Monday, September 8, 2014



Title: Rites of Passage
Author: Joy N. Hensley (@joynhensley)
Published: September 9th, 2014
Series: N/A
Genre: YA contemporary | mystery
POV: 1st person
Pages: 416
Publisher: HarperTeen
Format: Electronic ARC
Source: Edelweiss | Publisher
Rating: The Royal Library, Top Shelf

Sam McKenna’s never turned down a dare. And she's not going to start with the last one her brother gave her before he died.

So Sam joins the first-ever class of girls at the prestigious Denmark Military Academy. She’s expecting push-ups and long runs, rope climbing and mud-crawling. As a military brat, she can handle an obstacle course just as well as the boys. She's even expecting the hostility she gets from some of the cadets who don’t think girls belong there. What she’s not expecting is her fiery attraction to her drill sergeant. But dating is strictly forbidden and Sam won't risk her future, or the dare, on something so matter how much she wants him.

As Sam struggles to prove herself, she discovers that some of the boys don’t just want her gone—they will stop at nothing to drive her out. When their petty threats turn to brutal hazing, bleeding into every corner of her life, she realizes they are not acting alone. A decades-old secret society is alive and active… and determined to force her out.

At any cost.

Now time's running short. Sam must decide who she can trust...and choosing the wrong person could have deadly consequences.

Highlights: While reading, I marveled many times about Sam's strength, guts, and sheer will to complete her goals. This is a girl who has such a fierce determination, and I was rooting for her to succeed every step of the way. The obstacles are both physically and mentally brutal, but Sam uses every ounce of mental and physical strength  she has to prove that girls are capable of completing this training. the atmosphere of the academy is perfectly written, and the romance surprised me with its slow burn, building into something over time in a truly genuine manner. Hensley builds the tension slowly, raising the stakes until finally finishing with a shocking, action-packed conclusion. Rites of Passage is one of those stories that makes you feel - anger, joy, and everything in between.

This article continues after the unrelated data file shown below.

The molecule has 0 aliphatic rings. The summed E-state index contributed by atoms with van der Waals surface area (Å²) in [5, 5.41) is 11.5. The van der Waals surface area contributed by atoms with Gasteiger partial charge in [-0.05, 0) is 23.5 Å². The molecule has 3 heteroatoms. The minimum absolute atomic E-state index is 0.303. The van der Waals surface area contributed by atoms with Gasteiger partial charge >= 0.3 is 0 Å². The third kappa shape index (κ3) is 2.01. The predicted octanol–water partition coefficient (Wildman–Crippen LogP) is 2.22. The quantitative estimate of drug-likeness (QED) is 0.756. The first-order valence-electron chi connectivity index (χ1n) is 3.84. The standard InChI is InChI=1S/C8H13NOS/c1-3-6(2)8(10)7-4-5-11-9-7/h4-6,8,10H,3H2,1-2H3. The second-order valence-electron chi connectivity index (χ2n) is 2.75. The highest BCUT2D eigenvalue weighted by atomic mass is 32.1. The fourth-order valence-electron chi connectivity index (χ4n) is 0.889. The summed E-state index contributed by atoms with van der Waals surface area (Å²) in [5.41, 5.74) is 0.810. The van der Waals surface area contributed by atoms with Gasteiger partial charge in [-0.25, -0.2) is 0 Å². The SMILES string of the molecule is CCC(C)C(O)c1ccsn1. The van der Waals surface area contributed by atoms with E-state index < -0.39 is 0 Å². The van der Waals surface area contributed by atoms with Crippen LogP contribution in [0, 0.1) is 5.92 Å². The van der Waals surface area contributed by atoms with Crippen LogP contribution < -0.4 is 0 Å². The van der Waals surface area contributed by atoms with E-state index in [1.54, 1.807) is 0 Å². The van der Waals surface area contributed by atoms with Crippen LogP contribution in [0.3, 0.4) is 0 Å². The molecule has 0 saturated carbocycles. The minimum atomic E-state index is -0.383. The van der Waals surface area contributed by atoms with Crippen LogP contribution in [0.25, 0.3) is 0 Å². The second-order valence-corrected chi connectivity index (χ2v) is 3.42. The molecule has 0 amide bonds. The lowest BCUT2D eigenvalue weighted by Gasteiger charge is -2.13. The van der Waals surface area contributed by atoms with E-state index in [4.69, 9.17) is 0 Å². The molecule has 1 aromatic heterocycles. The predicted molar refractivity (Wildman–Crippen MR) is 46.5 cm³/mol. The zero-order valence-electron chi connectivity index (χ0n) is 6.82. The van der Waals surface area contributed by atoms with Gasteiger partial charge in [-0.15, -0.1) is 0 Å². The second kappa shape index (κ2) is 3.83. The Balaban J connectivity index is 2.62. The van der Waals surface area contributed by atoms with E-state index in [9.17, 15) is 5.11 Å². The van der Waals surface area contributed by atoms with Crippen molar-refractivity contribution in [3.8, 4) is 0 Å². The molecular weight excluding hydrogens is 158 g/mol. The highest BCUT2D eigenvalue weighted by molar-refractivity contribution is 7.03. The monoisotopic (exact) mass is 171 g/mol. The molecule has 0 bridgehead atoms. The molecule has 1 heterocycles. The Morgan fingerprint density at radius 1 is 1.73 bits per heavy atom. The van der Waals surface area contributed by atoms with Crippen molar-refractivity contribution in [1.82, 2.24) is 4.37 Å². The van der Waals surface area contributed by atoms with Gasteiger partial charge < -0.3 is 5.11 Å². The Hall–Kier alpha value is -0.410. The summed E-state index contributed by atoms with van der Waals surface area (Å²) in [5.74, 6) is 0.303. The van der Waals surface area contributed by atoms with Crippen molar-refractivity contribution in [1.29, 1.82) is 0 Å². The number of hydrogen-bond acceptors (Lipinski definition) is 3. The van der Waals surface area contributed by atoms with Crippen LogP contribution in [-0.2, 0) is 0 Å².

Lowlights: A few times, it did seem to get a little this-is-too-dramatic-and-over-the-top-to-be-true, but I don't care. I was sold by that point. My other lowlight is a spoiler involving her brother (I simply feel he could have been more honest with her, and I'll just leave it at that). Also, while the ending settles some aspects of the story, there are few more that are left open. I sincerely hope there will be a sequel!

Rating: The Royal Library, Top Shelf (4.7 out of 5). If this book isn't on your to-be-read list, it should be. Rites of Passage is a story filled with secrets, humor, action, and a dash of romance. 


Published: June 2014
Series: Point Last Seen #1
Genre: YA mystery / thriller
POV: 3rd person, switching
Pages: 263
Publisher: Henry Holt & Co (BYR)
Format: Print ARC
Source: Publicist
Rating: The Courtyard
In this new series told from multiple perspectives, teen members of a search and rescue team discover a dead body in the woods.

Alexis, Nick, and Ruby have very different backgrounds: Alexis has spent her life covering for her mom’s mental illness, Nick’s bravado hides his fear of not being good enough, and Ruby just wants to pursue her eccentric interests in a world that doesn’t understand her. When the three teens join Portland County Sheriff’s Search and Rescue, they are teamed up to search for a autistic man lost in the woods. What they find instead is a dead body. In a friendship that will be forged in danger, fear, and courage, the three team up to find the girl’s killer—before he can strike one of their own.

Highlights: The Body in the Woods is a tense mystery that will make you second guess your suspects and eagerly turn the pages to the final reveal. Henry builds tension and suspense nicely, and the short chapters from the killer's POV were incredibly intriguing and disturbing. Henry's descriptions were great, especially with the forest settings. 

Lowlights: Third person POV is a hit or a miss with me, and in this case, I feel like it was a miss. I didn't care for the characters, and I only kept reading because I wanted to see if I guessed correctly regarding the killer. Perhaps Henry's writing style isn't for me, because this book didn't have that spark I look for in novels.

Rating: The Courtyard (very low 3 out of 5). While this story didn't quite hit the mark for me, The Body in the Woods did provide a fascinating mystery to unravel. 


Published: May 2014
Series: After the End #1
Genre: YA sci-fi / dystopia
POV: 1st person, dual, alternating
Pages: 352
Publisher: HarperCollins
Format: eARC
Source: Edelweiss
Rating: The Royal Library, Bottom Shelf

She’s searching for answers to her past. They’re hunting her to save their future.